I bought a house today. My agent was my friend Laurie. I met Laurie ten years ago at a long-defunct bar called The Lab. It was a bar in Over the Rhine and being just a few years out from the riots, having four people there on a weeknight meant the place was poppin’. I was recently out of a poorly-considered reunion with an ex and Laurie was annoyed enough with men in general to lend a sympathetic ear to my story of mid-20s love gone wrong (or rather, was never love in the first place).
Over the years, that barstool friendship evolved across husbands and boyfriends, jobs and different jobs, debauchery of youth and the circle back to good conversation over a few beers. After referring a few friends to her real estate agent services, I got serious about buying my own place. And when I finally found The House of Dale, I wrote the following heartfelt letter in hopes of swaying the sellers with my earnest declaration of emotions (it turns out all I had to do was want to buy it rather than rent it, but who knew?):
Dear Brad and Angelina*,
Attached is my purchase offer for the home on Pennsylvania Avenue*. I also wanted to share what has led me to this place.
I never thought I’d be able to own my own home. After unemployment left our family leaving Detroit unexpectedly when I was 14 years old, we moved to a small town in Ohio, renting a house from my sister and brother-in-law. My parents still rent that tiny house, 22 years later. After three years of dorm living, I started 18 years of renting. Mostly apartments, a couple houses, usually alone, sometimes with roommates. I thought my “property” ownership would be limited to my car and a square foot of an island off the coast of Maine (life is weird).
A year ago, I got a new job. Previous obstacles to my gainful employment, mostly health-related, had diminished to a point where I could consider what had seemed impossible: home ownership. This not merely a purchase for me; even the mortgage pales in comparison to the true meaning of this contract: security and a willing responsibility to the commitment of providing my life’s sanctuary.
I love this house. It’s a place where I can feel at the home for the first time since we drove away from our house in Detroit 22 years ago. Any dollars and cents in this contract is eclipsed by the heart I offer for my American Dream come true.
Thank you for considering my offer in its entirety.
Brad and Angelina didn’t give a shit about my heartfelt letter. They are business people who flip houses for a living. If they gave a shit about my heartfelt letter, they wouldn’t be good at their jobs. It’s okay. I still got the house.
But those words are still true. This hasn’t been so much a financial transaction as the fulfillment of a dream deferred. A home is security. A home is safety. A home is where you have the liberty to wear robes all the time and eat cookies and pizza for breakfast and enjoy privacy for multi-flush poops. You can play music loud and take long showers (but please be responsible in your water use). A place to lay your head is what keeps you going when you’re out in the world, with its unpredictability and disapproval of robe-only ensembles.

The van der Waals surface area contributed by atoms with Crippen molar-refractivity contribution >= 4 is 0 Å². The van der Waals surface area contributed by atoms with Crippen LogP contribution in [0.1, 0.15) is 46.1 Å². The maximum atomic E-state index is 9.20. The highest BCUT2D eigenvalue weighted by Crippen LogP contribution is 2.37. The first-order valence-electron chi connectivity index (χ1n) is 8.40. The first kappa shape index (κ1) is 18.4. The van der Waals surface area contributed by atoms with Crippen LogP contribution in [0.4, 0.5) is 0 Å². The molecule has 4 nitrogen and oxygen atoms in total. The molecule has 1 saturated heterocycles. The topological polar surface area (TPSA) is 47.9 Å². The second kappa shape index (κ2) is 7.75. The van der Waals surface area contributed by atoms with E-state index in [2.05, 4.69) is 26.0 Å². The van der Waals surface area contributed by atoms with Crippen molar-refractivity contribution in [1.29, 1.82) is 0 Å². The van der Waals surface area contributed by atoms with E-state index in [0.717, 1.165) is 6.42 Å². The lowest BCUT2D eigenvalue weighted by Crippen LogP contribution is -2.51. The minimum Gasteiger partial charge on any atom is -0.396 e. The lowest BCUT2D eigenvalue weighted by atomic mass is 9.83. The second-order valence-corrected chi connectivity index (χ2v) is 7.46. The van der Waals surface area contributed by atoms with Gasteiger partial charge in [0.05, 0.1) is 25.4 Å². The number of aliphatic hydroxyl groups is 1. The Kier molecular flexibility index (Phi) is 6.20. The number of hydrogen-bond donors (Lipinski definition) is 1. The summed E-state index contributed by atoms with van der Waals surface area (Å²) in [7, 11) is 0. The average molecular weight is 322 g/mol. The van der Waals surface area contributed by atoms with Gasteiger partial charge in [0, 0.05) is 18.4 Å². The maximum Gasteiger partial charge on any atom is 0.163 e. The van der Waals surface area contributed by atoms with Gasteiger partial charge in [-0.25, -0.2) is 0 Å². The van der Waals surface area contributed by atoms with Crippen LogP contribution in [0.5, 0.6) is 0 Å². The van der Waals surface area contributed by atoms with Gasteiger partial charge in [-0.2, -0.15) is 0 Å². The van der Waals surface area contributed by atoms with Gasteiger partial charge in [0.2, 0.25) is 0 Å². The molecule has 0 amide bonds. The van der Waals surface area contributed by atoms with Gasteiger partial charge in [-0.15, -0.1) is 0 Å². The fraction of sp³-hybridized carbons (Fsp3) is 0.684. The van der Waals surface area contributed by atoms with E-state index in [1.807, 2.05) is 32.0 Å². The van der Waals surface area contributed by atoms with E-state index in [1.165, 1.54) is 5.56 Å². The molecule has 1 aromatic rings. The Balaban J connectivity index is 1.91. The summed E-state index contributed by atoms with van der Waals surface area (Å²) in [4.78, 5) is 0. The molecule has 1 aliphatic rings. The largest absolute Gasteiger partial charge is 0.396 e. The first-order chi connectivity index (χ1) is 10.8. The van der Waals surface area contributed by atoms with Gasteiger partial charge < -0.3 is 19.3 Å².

When weather is bad, we want to be at home. When we’re sick, we want to be at home. When we’re tired, or scared, or stuck in traffic – especially when we’re stuck in traffic – we want to be at home.
The refugees of Syria, of Sudan, of Afghanistan, of dozens of countries where unspeakable abuse – trafficking, child soldiers, pirating, blatant violence – has driven its people to flee with only the clothes on their backs, risking their lives and the lives of their children, are looking for homes. They are looking for the most basic of necessities – shelter. They are looking for the most essential of liberties – safety. They are looking for the most sacred of blessings – serenity in the comfort of a home.
Any refugee seeking asylum could have written that heartfelt letter. The refugees who are being turned away, who are dying – quite literally – in their efforts to find a home, are being turned back to nothing. Their home is gone. When refugees are turned away, we – the countries that are homes by the very nature our liberty – not only deny them the dignity of acceptance but we shirk our responsibility to care for our neighbor. Their blood is on our hands because we refuse to shield them from the sword.
When we turn away refugees, we. are. Assholes. As my mom said about the sellers after reading my heartfelt letter, “If that doesn’t make them want you to have the home, they are heartless awful people, and I’m sure that isn’t the case.”
Many Americans just celebrated Christmas (and/or the War on Christmas). We are told There is a Reason for the Season. That reason started with a young couple looking, if only for the night, a home. Somewhere safe to bring their child into the world. Somewhere that if say, a deranged king was trying to hunt down and kill their child, they would be secure against the danger. The really Christian thing to do is to help people who are looking for home – a safe place to birth their child, a land where their lives are no longer in daily danger, an urban bungalow for robe-wearing. The Christians would want those refugees to have a home. Because they aren’t heartless awful people. Mom is sure that isn’t the case.
*Names have been changed